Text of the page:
The user may first select the RFID application 356 a by pressing the corresponding button 354 a. The user may then be presented with an “RFID Option Selection” menu as illustrated in the display 351 of FIG. 3C. As shown, the user is presented with a list of selectable RFID options. In this example, two options are shown, an “RFID Scan” 370 a and an “OptionX” 370 b option. The user selects the RFID Scan option by pressing the corresponding button 354 a.

Referring to communication device procedure of FIG. 2, when an “RFID scan” option is selected, the RFID tags which are proximate to the communication device are then scanned and the plurality of obtained RFID tags are then presented in operation 206. In one specific implementation, RFID tags are obtained within a 8˜10 feet radius of the communication device. That is, products having one or more RFID tag(s) and are located proximate to the communication device are all scanned to obtain all of their one or more RFID tag(s). For instance, a toaster oven may have a single RFID tag, while a computer system may have several RFID tags for each major component. When the communication device is brought proximate to the toaster (or the toaster is moved proximate to the reader), its single RFID tag is read and obtained. In contrast, when the communication device is moved proximate to the computer system (or visa versa), the communication device obtains all of the computer's associated RFID tags. When the communication device is proximate to both the toaster and the computer system, the communication device obtains the RFID tag of the toaster as well as the plurality of RFID tags of the computer system.

The RFID tags retrieved by the communication device are then displayed, for example, on the communication device's display screen. The obtained RFID tags may be displayed in any suitable format, such as a list of product names and/or RFID tags. In the example of FIG. 3D, a list of scanned products 382 are identified on the display 351 of the communication device in a “select item(s)” menu. After one or more RFID tags are obtained, it is then determined whether one or more RFID tag(s) have been selected in operation 208 of FIG. 2. For example, the user may select one or more RFID tag(s) by hitting one or more button(s) on the communication device that each correspond to a particular product and its corresponding RFID tag and then select a dial option as shown in operation 306 of FIG. 3A. In the example of FIG. 3D, the user may select the TV item 382 a by pressing the corresponding button 354 a and then select a dial option 359 by pressing the corresponding button 354 h. Of course, the dial option (as well as other options) may also be selected via a completely hard input mechanism, such as a hard button that is labeled “dial” without a corresponding soft menu option being displayed in menu 351. In a specific implementation, if one or more RFID tag(s) have not been selected, it may then be determined whether the connection has terminated in operation 222 of FIG. 2. If a connection termination has occurred, the procedure 200 may be repeated. If a connection termination has not occurred, the procedure may then wait for one or more RFID tag(s) to be selected.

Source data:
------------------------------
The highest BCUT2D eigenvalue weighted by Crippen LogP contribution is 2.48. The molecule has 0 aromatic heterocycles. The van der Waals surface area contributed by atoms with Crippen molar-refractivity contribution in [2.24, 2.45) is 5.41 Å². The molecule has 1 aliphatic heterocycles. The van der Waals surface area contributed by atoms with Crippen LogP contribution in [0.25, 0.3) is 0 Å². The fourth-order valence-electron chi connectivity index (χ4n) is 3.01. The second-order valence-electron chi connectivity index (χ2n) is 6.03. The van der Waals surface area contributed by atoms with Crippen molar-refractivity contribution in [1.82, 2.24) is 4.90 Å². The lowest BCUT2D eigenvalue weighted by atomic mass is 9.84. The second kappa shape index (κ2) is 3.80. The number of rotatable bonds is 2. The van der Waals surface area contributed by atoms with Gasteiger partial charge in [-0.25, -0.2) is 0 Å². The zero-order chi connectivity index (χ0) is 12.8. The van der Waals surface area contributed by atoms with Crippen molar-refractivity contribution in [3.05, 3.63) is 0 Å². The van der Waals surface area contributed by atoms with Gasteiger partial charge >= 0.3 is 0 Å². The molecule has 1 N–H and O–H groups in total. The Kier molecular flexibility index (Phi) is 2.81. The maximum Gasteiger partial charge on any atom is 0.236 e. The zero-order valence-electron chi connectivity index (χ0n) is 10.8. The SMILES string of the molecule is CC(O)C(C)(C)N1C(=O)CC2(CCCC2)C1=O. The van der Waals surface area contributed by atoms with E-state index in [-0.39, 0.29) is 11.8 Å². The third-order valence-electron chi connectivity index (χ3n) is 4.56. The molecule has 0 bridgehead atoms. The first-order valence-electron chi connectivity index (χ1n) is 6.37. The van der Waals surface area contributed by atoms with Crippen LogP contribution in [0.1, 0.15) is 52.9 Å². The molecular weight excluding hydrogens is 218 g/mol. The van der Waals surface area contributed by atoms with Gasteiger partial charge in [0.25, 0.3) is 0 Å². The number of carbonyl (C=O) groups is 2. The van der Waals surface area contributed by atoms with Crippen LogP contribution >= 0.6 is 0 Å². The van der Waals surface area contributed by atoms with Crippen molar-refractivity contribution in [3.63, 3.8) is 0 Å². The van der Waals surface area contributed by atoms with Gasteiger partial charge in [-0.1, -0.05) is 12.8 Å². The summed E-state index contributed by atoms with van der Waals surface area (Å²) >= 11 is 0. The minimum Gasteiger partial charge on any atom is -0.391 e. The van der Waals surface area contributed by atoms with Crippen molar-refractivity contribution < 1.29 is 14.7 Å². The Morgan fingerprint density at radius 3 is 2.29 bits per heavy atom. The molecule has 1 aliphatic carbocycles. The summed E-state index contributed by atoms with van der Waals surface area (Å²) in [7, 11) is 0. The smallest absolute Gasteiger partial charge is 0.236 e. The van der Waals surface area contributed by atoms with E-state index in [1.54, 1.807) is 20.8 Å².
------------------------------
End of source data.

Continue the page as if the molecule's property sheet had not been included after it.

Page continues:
When one or more RFID tag(s) are selected before the connection is terminated, a service center based on the selected RFID tag(s) may then be automatically contacted in operation 210. Contacting a service center may include any of the following modes of communication: dialing a telephone number, loading a URL, sending an email, setting up an instant message session, etc. Several different communication devices and implementation of different communication modes are further discussed below. After contact is initiated, it is then determined whether a “send RFID tag” option has been selected in operation 212. If such an option has been selected, the selected RFID tag(s) (or portions of the selected tags) are then automatically sent to the service center in operation 214. If the “send RFID tag” option is not selected, this operation 214 is skipped. It is then determined whether communication has terminated in operation 216. If communication has not terminated, it may then be again determined whether the “send RFID tag” option has been selected. Otherwise the procedure 200 may be repeated where another RFID application is selected.

In the user example of FIG. 3A, after being automatically connected to the appropriate service center, the user then communicates with a service agent regarding the particular product in operation 308. The agent may then ask for the RFID tag for a particular product in operation 310. The “send RFID tag” option is then selected in operation 312. In the example of FIG. 3E, a “send selected RFID(s)” menu is presented to the user after automatically contacting the service center. The display 351 shows a “send TV RFID” 392 a option based on the user's previous product selection. The user may send the RFID tag for the TV when needed by pressing the corresponding button 354 a. The user then discusses his/her issue with the agent and after completing the discussion disconnects from the service center in operation 314.